In January 2015 I started six months of schema-focused therapy at the Ottawa Institute of Cognitive Behavioural Therapy addressing my core beliefs. In those six months I learned how to identify my (many) triggers and change my feelings and responses. This made an enormous difference with respect to anger and anxiety. In the Fall of 2015 I participated in an eight-week group therapy program called “Working with Emotions,” based in part on Dialectical Behaviour Therapy (DBT). The goal of this group was to learn emotion regulation, interpersonal effectiveness, core mindfulness, and distress tolerance. And finally, in the winter of 2016, I participated in an eight-week course called “Mindfulness for Stress and Symptom Management” at the Ottawa Mindfulness Clinic and began a regular meditation practice.
|An early version of my Lucerne Recovery bracelet,|
with only one "Flowers for You" murano.
I learned soooooo much in all of these programs that I feel like a completely different person than I was two years ago when I first asked for help. Two years ago I had no idea there were all these different therapies available. Back in my twenties and early thirties, I had years of psychotherapy for my depression, eventually going off the antidepressant when I was pregnant with my twins in 2001. I was in group therapy for years at The Eating Disorder Clinic. But in the last fifteen to twenty years there have been so many advances in the treatment of mental health, so many new approaches to recovery.
Two years ago I didn’t understand that I was suffering. I did not understand that I was in survival mode. I did not understand that I had no hope for the future, no dreams or ambitions. I did not understand that I was not living a life worth living. After all that work I can look around me now and feel happy. I now have desires. I now have hope. I now know where to get help if I need it. And most importantly I believe that I deserve to feel better.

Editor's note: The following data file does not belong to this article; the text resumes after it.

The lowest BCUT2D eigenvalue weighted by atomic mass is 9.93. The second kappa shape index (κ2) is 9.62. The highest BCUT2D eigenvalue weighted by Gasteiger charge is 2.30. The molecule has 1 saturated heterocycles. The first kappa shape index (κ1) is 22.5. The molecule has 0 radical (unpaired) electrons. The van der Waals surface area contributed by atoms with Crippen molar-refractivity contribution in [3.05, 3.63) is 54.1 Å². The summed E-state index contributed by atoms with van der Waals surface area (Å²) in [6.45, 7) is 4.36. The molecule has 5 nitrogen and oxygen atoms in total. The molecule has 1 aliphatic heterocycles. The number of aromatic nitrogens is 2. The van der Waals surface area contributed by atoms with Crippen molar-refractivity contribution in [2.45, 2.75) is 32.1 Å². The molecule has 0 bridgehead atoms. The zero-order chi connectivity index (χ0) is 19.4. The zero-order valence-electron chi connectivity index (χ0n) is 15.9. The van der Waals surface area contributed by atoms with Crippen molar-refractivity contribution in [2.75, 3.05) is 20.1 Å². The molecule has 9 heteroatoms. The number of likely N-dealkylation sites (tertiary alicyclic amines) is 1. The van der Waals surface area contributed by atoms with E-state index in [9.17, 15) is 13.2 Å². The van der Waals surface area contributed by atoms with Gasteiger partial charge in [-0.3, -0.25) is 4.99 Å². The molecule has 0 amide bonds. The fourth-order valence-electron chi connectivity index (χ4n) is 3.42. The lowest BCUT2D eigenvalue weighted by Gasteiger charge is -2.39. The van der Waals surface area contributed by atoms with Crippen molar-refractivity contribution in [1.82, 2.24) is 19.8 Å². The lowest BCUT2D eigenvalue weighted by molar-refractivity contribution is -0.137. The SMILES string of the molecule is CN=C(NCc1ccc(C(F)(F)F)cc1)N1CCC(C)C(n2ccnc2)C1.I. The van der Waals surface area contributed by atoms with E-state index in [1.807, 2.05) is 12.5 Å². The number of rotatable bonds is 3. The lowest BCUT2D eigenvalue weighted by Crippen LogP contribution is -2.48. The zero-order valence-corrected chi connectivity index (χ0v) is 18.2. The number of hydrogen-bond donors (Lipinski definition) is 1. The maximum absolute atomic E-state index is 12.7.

For others who live with anxiety, depression, an eating disorder, or any other mental illness, please know that there is hope. If you are suffering, please know that there is help. Ask for it! You deserve to be at peace with yourself and the world, and to live a life worth living.
|How I "stack" my teal Lucerne Recovery bracelet.|
I have been doing so much work on my mental health in the last two years that I haven’t really had time to write about it as often as I would have liked. But I’m trying to change that. So stay tuned for more stories, insights, strategies, and behavioural change.
|So many charms, so many stories|
A post where I first mention this idea of "living a life worth living," and the power of intention. We worked on this in "Working with Emotions" using a book based on Acceptance and Commitment Therapy.
A post about managing intense emotions by learning to "ride the wave."
A post explaining that sometimes, when things get rough, you need to "just keep swimming" or "just float."
A post about the origins of schema-focused therapy. A rather long post but my explanation of panic attacks.
A post about my first Mii bracelet with the stone of strength for exhaustion, depression and panic attacks.